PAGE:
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thrown into insignificance the demagogues who have started up and deluded the people, and of having sacrificed their own feelings from the conviction that it is their duty to rally round the throne, to defend our altars, and uphold the constitution.

As we shall now dismiss politics for a season, we must take leave of our readers, by particularly calling their attention to the present state of parties, and as that state operates upon the empire at large, our call can neither be looked upon as irrelevant or importunate. By a singular anomaly in politics, the weakest faction engrosses all the offices of government, controls the monarchy, beards the aristocracy, and, let the radicals think as they may, tramples upon the democracy. They are a milieu, but any thing but just.

Now this is a condition of things that ought no longer to exist ; for it is extremely hurtful to our domestic interests, and very perilous to our foreign relations. Of course, such a party as the Whigs now are could only keep their places by subserviency to one of the two extremes, and unfortunately for the country, they have kou-toud to the most debasing. The sessions have closed, and they have actually done nothing; for their famous Corporation Bill, which the Lords were kind enough to amend for them into a reasonable shape, and which now is a good bill, they boldly tell the country in the last day of parliament, though it is a municipal corporation bill, is not to be the bill after all. In a word, if they are to remain in office, it is all to do over again. This is sufficient to prove their futility. Their meanness is most manifest by their tenacious clinging to place against the dictum of large majorities, and sneaking for protection, like frighted chickens, under the wing of Sir Robert Peel. They have confessed that they must have gone out had not the Lords compromised some of the amendments which they made. Sir Robert Peel took pity upon them, and brought about the consummation, by them so ardently wished forthe prospect of a few months' more tenure of the profitable keeping of the nation's loaves and fishes. They may yet be disappointed. They have not the spirit to commence a war if the nation be insulted or aggrieved, or the talent to carry one on if it be commenced by any of our neighbours. The political world has the elements of foreign strife actively at work within its bosom, and no one can say how soon the ebullition may take place. The moment it does, farewell to the Whigs. Au restethis has been a session of no measured length; and yet it has proved to be a nearly measureless session.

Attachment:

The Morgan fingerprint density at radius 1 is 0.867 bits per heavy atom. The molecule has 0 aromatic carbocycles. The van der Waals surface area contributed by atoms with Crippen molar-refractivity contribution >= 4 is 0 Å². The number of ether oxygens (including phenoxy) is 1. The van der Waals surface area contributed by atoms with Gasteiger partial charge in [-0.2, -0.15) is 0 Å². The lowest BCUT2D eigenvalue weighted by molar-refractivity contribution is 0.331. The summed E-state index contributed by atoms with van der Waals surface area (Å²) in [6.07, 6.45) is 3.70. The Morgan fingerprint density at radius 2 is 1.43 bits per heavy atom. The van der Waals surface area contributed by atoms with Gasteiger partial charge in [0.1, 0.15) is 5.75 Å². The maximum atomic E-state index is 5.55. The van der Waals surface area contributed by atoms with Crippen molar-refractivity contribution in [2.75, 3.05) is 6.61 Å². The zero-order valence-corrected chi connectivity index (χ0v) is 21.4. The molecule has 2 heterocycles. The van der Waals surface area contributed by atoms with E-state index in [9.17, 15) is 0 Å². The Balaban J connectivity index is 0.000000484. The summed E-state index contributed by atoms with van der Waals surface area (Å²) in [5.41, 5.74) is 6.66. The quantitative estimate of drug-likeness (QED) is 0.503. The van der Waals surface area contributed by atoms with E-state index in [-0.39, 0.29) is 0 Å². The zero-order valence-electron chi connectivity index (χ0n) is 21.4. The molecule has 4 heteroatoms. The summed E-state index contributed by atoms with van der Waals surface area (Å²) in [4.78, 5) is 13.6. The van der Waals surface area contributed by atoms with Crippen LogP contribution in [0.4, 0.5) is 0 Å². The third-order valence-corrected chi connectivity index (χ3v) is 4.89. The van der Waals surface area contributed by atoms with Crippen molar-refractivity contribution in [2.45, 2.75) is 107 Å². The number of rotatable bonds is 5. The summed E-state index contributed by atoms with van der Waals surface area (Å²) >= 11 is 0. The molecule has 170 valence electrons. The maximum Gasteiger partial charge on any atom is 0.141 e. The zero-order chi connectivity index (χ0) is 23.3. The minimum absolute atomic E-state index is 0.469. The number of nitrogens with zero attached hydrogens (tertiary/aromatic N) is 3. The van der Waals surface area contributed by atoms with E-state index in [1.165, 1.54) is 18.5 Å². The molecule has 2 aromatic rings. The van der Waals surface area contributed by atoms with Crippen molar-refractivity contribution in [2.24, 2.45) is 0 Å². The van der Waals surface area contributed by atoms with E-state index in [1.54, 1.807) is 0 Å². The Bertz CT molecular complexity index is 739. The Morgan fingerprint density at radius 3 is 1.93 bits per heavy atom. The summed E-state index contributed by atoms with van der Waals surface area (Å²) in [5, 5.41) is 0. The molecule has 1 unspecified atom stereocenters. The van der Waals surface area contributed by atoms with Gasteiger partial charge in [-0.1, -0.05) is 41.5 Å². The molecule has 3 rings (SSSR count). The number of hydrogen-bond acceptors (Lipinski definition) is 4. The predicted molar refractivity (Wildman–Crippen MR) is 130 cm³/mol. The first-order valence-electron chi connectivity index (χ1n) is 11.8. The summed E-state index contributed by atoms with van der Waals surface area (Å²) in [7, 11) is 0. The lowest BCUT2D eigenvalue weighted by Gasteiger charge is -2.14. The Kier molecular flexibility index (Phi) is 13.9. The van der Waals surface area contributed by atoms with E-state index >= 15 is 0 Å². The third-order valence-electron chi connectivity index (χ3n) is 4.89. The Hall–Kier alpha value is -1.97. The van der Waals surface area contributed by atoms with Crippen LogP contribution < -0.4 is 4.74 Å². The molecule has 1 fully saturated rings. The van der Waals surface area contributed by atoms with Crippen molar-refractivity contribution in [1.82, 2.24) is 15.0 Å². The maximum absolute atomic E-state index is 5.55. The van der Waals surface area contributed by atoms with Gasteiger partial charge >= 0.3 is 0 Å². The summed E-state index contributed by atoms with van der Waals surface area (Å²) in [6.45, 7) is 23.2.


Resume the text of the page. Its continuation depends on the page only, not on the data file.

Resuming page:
O'Connell himself is in a false position, and there is no security in his support. He cannot take, nor indeed can the ministry give, the reward to which he thinks his services entitle him. He can take nothing but his rent; and certainly there is no situation under government which would indemnify him for its loss. He has returned to his estate in Ireland, we presume to agitate, for without agitation there would be no rent. We recollect an eastern tale, in which the the dervishes whirled round, and upon sundry blows applied, turned into aspers. O'Connell must have borrowed the idea ; but there was a sequel to the tale which we recommend him to read.



Young poet, to thy task repair

And exquisitely trace
Thy songs upon these pages fair

In lines of waving grace:
While gazing on thy work and thee,

My thoughts delight to glance
O’er days of banished minstrelsy,

And bards of old romance,

What wonders in thy volume lie,

From curious gaze enshrined, What breathing thoughts, what feelings high,

What priceless gems of mind :